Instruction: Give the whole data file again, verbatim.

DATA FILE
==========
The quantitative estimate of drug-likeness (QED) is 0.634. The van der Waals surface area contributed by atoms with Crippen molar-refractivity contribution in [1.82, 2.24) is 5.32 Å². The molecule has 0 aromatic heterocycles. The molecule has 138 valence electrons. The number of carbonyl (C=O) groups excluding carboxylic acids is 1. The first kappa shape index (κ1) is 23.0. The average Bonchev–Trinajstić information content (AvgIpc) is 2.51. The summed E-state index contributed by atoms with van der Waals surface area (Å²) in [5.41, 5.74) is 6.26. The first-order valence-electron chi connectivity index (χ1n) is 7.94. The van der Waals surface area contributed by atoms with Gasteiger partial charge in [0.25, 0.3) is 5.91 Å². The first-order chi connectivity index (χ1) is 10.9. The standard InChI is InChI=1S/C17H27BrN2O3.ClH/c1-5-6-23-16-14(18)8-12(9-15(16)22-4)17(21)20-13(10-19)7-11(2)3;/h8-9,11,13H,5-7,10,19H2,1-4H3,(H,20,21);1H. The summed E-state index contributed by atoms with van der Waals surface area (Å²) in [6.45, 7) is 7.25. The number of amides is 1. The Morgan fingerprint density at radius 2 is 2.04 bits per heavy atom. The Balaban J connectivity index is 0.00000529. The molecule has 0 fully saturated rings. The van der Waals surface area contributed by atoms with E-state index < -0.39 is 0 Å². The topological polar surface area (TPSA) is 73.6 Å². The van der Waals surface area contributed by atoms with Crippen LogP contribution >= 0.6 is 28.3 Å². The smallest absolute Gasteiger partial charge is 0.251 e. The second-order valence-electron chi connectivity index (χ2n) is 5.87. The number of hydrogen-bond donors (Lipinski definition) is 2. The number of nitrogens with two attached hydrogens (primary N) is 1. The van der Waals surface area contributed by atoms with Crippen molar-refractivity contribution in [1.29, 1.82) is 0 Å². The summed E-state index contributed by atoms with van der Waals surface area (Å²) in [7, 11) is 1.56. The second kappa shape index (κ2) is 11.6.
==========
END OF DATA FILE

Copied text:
The quantitative estimate of drug-likeness (QED) is 0.634. The van der Waals surface area contributed by atoms with Crippen molar-refractivity contribution in [1.82, 2.24) is 5.32 Å². The molecule has 0 aromatic heterocycles. The molecule has 138 valence electrons. The number of carbonyl (C=O) groups excluding carboxylic acids is 1. The first kappa shape index (κ1) is 23.0. The average Bonchev–Trinajstić information content (AvgIpc) is 2.51. The summed E-state index contributed by atoms with van der Waals surface area (Å²) in [5.41, 5.74) is 6.26. The first-order valence-electron chi connectivity index (χ1n) is 7.94. The van der Waals surface area contributed by atoms with Gasteiger partial charge in [0.25, 0.3) is 5.91 Å². The first-order chi connectivity index (χ1) is 10.9. The standard InChI is InChI=1S/C17H27BrN2O3.ClH/c1-5-6-23-16-14(18)8-12(9-15(16)22-4)17(21)20-13(10-19)7-11(2)3;/h8-9,11,13H,5-7,10,19H2,1-4H3,(H,20,21);1H. The summed E-state index contributed by atoms with van der Waals surface area (Å²) in [6.45, 7) is 7.25. The number of amides is 1. The Morgan fingerprint density at radius 2 is 2.04 bits per heavy atom. The Balaban J connectivity index is 0.00000529. The molecule has 0 fully saturated rings. The van der Waals surface area contributed by atoms with E-state index < -0.39 is 0 Å². The topological polar surface area (TPSA) is 73.6 Å². The van der Waals surface area contributed by atoms with Crippen LogP contribution >= 0.6 is 28.3 Å². The smallest absolute Gasteiger partial charge is 0.251 e. The second-order valence-electron chi connectivity index (χ2n) is 5.87. The number of hydrogen-bond donors (Lipinski definition) is 2. The number of nitrogens with two attached hydrogens (primary N) is 1. The van der Waals surface area contributed by atoms with Crippen molar-refractivity contribution in [1.29, 1.82) is 0 Å². The summed E-state index contributed by atoms with van der Waals surface area (Å²) in [7, 11) is 1.56. The second kappa shape index (κ2) is 11.6.